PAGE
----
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Over in Cannizaro Park (part of Wimbledon Common) you’ll find fields of purple and lilac crocuses which announce the arrival of spring. Head down to this Grade II listed park and you’ll find plenty of other flowers there as well.
You’ll find the sweet yellow and orange tones of the daffodils in plenty of London parks this spring but St James’ Park is perhaps the prettiest. Take a little longer walking to work or on your lunch break and seek out their sunny faces.
Kew Gardens has the world’s largest collection of plants so expect plenty of things to be blooming when you visit this spring. After the crocus fields comes the glory of the Snow Flowers, or you can check what’s about to arrive on its bulb watch website.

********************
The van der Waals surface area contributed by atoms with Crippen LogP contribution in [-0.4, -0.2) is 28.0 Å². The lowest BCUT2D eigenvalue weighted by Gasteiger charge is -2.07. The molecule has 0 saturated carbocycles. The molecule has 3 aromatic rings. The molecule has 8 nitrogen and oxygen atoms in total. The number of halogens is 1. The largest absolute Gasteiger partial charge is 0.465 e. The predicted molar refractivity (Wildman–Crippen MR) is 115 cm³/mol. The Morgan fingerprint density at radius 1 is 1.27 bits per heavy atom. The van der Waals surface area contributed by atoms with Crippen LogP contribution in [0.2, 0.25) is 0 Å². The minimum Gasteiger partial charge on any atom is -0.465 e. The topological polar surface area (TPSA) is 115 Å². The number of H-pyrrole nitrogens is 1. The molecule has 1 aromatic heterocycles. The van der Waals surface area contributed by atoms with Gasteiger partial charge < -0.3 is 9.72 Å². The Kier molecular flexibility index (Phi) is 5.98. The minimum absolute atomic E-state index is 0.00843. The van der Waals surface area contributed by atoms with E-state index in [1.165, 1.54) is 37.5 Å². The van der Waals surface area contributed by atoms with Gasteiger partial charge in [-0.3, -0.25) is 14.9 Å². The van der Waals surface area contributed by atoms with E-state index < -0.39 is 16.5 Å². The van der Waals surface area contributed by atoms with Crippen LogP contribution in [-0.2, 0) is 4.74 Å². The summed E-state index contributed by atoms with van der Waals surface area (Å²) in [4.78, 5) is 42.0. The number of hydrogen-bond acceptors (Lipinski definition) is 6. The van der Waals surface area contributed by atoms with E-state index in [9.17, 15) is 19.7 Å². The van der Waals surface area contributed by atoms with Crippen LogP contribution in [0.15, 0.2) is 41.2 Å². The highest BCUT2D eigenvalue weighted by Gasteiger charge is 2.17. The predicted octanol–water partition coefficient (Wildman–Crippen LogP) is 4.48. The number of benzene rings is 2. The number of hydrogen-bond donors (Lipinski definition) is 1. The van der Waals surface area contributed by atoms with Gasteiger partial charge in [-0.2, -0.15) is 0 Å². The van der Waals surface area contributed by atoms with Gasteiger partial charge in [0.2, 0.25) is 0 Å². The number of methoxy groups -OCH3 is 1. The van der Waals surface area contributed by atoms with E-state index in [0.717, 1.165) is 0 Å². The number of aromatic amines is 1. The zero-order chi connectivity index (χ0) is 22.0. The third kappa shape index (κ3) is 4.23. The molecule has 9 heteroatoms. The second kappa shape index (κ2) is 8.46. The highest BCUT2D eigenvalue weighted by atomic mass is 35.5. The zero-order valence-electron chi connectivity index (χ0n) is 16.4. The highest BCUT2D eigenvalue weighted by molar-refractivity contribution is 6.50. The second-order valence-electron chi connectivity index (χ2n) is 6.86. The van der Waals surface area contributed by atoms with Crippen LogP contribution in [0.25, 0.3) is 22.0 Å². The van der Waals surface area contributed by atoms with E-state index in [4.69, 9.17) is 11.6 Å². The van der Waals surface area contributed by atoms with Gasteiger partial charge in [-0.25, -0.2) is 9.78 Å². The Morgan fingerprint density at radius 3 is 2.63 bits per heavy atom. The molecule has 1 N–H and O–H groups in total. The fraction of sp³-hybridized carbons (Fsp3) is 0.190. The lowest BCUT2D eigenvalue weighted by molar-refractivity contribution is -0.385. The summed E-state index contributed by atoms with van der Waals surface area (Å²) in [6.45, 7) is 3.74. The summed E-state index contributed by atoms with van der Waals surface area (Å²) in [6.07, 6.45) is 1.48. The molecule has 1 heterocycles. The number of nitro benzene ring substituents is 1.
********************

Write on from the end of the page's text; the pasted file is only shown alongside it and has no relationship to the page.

For a taste of Japan’s famous cherry blossom, Regent’s Park has clusters of cherry trees grouped around Avenue Gardens and near to the Community Wildlife Garden.
Head down to East London’s Regent’s Canal between Angel and Victoria Park to spot baby ducklings and swans taking to the water.
Part of the royal park Richmond Park, the Isabella Plantation is home to hundreds of rare flowers but every spring visitors are greeted with a carpet of bluebells amongst the trees.
Most Londoners have never heard of Camley Street Natural Park but it’s hidden away in plain sight, on the banks of the Regent’s Canal near Kings’ Cross. A two-acre urban garden on the canal bank, you can sit and watch the herons fish after the winter.
Henry VIII’s royal palace kicks back into gear after the winter around about now and the prestigious kitchen garden which grows herbs, vegetables and fruits are starting to grow. Don’t miss the Privy Garden as well which is full of spring blooms.